An Introduction to Prenatal Testing | Pregnancy.org
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An Introduction to Prenatal Testing

These screenings and diagnostics can check for common problems.

 

Prenatal tests can tell a lot about the health of you and your unborn baby. Tests are done throughout pregnancy. Many tests are given to almost all pregnant women as part of their prenatal care. Other tests are suggested to certain women by their doctors based on any risk factors they may have.

 

Common risk factors during pregnancy include:

 

  • A family history of genetic or birth defects
  • A mother with diabetes, high blood pressure, HIV or other health conditions
  • Previous pregnancy complications, miscarriages or stillbirths
  • A pregnancy with multiples (twins, triplets or more)
  • Exposure to something harmful during pregnancy (radiation, chemicals or certain drugs including tobacco and alcohol)
  • Screening tests that show abnormal results
  • A mother who is 35 or older
  • A mother who is underweight
  • A mother who is overweight

Your blood and urine will be tested at your first doctor’s visit. This is to confirm your pregnancy and to check for blood problems or  signs of  infections. These infections could pass to the baby. Expect to have your urine tested and blood pressure taken at each visit. These are easy ways for your doctor to identify any problems.

 

Routine prenatal tests can show if you have:

 

  • Gestational diabetes
  • Anemia
  • Immunity to certain diseases, such as chicken pox and rubella
  • Infections, such as STDs, hepatitis B,  or urinary tract infections
  • Rh incompatibility (your blood type is different from your baby’s blood type)

 

Screening tests can tell if you’re at risk of having a baby with a genetic disorder or birth defect. These are usually offered in the first and second trimester. Screening tests include ultrasound and blood tests. They can check for conditions like Down syndrome and trisomy 18. You can also have a test to see if your baby is at risk for neural tube defects.

 

Depending on the initial test results, your doctor may suggest diagnostic testing. These tests confirm or rule out genetic disorders or birth defects in your baby. They include amniocentesis and chorionic villus sampling (CVS).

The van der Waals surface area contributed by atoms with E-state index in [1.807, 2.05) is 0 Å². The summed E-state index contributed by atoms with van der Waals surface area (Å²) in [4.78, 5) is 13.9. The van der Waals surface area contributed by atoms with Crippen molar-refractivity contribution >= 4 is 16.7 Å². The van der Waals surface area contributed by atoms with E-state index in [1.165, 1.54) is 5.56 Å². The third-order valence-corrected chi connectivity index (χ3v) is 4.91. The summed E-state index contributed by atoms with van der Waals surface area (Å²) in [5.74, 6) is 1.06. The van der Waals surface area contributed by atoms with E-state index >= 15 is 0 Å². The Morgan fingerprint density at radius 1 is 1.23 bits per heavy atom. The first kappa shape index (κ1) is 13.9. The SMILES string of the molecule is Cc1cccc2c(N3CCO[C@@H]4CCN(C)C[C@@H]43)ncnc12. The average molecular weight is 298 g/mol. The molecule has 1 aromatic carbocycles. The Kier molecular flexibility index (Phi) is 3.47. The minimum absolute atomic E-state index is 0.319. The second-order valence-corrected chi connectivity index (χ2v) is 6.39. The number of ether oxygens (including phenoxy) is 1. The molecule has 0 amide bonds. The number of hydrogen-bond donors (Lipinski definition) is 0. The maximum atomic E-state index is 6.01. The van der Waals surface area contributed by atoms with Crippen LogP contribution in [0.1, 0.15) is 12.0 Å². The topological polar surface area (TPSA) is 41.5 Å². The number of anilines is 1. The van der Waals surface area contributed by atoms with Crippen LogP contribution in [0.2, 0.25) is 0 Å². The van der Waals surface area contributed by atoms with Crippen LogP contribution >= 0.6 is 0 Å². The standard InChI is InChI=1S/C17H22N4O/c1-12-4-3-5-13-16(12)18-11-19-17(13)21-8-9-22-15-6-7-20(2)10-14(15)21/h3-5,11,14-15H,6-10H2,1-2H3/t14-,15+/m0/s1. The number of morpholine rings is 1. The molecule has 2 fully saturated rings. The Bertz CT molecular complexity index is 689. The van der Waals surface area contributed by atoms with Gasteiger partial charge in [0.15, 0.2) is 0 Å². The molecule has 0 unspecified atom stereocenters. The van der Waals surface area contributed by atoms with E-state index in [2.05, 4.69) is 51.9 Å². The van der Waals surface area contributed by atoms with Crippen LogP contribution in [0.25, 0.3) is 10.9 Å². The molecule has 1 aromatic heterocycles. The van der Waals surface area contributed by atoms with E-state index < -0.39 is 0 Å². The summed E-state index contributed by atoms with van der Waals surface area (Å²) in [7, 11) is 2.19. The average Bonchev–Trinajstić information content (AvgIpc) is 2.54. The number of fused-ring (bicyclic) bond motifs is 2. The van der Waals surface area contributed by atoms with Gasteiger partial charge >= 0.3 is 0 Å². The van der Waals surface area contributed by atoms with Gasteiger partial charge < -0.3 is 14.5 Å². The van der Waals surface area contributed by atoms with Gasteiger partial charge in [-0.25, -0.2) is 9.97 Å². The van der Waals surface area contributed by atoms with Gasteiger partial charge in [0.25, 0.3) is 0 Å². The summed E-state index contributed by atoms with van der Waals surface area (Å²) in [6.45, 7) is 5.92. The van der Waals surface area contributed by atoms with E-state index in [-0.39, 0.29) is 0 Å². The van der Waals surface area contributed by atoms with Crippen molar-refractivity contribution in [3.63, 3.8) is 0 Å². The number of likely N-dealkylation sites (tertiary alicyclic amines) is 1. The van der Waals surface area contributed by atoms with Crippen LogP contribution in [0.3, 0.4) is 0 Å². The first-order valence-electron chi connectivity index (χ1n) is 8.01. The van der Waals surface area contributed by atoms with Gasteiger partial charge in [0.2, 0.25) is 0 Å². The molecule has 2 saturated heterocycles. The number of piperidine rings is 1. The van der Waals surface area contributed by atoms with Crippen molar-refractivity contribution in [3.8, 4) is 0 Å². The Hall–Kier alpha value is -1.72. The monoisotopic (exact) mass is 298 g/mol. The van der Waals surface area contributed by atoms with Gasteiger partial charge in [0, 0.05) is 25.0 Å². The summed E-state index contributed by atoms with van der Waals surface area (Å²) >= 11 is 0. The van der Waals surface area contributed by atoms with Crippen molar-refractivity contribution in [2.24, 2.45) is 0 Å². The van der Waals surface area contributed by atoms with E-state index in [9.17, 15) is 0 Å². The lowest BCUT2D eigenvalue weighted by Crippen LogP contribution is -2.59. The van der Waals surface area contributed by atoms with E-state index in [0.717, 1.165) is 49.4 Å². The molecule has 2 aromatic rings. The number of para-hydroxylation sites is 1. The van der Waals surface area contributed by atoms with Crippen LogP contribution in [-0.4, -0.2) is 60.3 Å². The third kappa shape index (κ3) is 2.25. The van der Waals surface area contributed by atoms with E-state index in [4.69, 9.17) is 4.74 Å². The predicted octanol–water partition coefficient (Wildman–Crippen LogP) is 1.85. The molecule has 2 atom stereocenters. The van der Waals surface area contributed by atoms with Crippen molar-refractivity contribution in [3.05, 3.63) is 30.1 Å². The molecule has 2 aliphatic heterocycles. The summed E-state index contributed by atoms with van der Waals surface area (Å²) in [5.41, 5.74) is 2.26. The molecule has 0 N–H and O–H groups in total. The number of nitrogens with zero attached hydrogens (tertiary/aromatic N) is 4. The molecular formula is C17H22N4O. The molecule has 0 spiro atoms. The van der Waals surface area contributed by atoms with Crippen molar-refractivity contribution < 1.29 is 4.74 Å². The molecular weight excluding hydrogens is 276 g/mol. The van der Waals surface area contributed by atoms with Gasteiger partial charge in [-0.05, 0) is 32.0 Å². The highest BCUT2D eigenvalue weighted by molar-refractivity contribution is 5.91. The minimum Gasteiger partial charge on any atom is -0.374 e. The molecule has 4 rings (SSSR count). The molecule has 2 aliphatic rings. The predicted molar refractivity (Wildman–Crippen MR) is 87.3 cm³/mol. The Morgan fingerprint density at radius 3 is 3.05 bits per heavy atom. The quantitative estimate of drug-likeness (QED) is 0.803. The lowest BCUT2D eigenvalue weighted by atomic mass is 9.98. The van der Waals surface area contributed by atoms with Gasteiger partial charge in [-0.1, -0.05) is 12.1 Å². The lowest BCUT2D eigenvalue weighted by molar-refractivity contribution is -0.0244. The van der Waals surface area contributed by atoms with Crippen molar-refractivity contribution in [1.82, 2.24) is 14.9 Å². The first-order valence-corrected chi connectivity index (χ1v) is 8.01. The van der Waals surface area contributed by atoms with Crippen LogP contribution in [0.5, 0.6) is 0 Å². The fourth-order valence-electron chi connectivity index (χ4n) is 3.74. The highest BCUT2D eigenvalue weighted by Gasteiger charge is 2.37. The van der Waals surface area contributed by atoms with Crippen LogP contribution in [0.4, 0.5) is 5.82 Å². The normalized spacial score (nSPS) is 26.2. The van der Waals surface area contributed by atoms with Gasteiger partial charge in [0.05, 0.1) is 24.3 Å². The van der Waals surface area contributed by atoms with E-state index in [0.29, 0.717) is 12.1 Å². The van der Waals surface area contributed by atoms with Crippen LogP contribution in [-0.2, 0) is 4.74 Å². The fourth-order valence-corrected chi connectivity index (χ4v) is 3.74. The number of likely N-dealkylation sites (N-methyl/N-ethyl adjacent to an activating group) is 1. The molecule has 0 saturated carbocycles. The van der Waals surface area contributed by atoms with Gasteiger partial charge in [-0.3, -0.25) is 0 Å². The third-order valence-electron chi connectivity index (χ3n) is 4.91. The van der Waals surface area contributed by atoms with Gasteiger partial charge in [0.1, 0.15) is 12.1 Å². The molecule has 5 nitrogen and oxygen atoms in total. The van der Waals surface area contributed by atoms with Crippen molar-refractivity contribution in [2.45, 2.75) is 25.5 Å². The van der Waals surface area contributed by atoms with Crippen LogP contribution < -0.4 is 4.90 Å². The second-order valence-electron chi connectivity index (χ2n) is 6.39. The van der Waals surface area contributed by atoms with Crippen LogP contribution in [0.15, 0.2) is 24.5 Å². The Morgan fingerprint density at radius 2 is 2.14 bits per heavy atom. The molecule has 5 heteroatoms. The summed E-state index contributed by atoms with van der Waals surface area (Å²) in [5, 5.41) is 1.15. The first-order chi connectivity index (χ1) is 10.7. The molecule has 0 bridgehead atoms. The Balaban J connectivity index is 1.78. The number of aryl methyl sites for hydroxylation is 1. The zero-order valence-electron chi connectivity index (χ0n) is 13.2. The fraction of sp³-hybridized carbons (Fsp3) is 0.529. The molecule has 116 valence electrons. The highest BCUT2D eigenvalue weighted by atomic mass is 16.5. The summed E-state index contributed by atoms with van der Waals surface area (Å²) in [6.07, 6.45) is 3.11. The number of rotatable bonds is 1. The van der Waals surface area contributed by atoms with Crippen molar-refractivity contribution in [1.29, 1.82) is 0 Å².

• Amniocentesis is usually done between weeks 15 and 20 of pregnancy. A sample of amniotic fluid is taken and analyzed. Lab results are ready in two weeks.
  • Chorionic villus sampling (CVS) can be done earlier, between weeks 10 and 12 of pregnancy. The doctor takes a sample of tissue from the placenta and the laboratory examines it. Lab results are ready in about one week.

These tests are not risk-free. There is a slight risk of miscarriage as a result of amniocentesis or CVS.

 

Some discomfort is common during pregnancy. This includes nausea, back pain and fatigue. If you’re not sure what’s normal, call your doctor or midwife. 

 

By Susan Warner, Contributing Writer

 

For more information, please visit Optum's Health Library

 

Sources
American College of Obstetricians and Gynecologists. Your Pregnancy and Childbirth: Month to Month. 6th ed. Washington, DC: ACOG; 2015.
American College of Obstetricians and Gynecologists. Routine tests in pregnancy. Accessed: June 30, 2016.
Medline Plus. Prenatal testing. Accessed: June 30, 2016.
Medline Plus. Health problems in pregnancy. Accessed: June 30, 2016.

Last Updated: June 30, 2016

 

The information provided is for general informational purposes only and is not intended to be medical advice or a substitute for professional health care. You should consult an appropriate health care professional for your specific needs and to determine whether making a lifestyle change or decision based on this information is appropriate for you. Some treatments mentioned may not be covered by your health plan. Please refer to your benefit plan documents for information about coverage.

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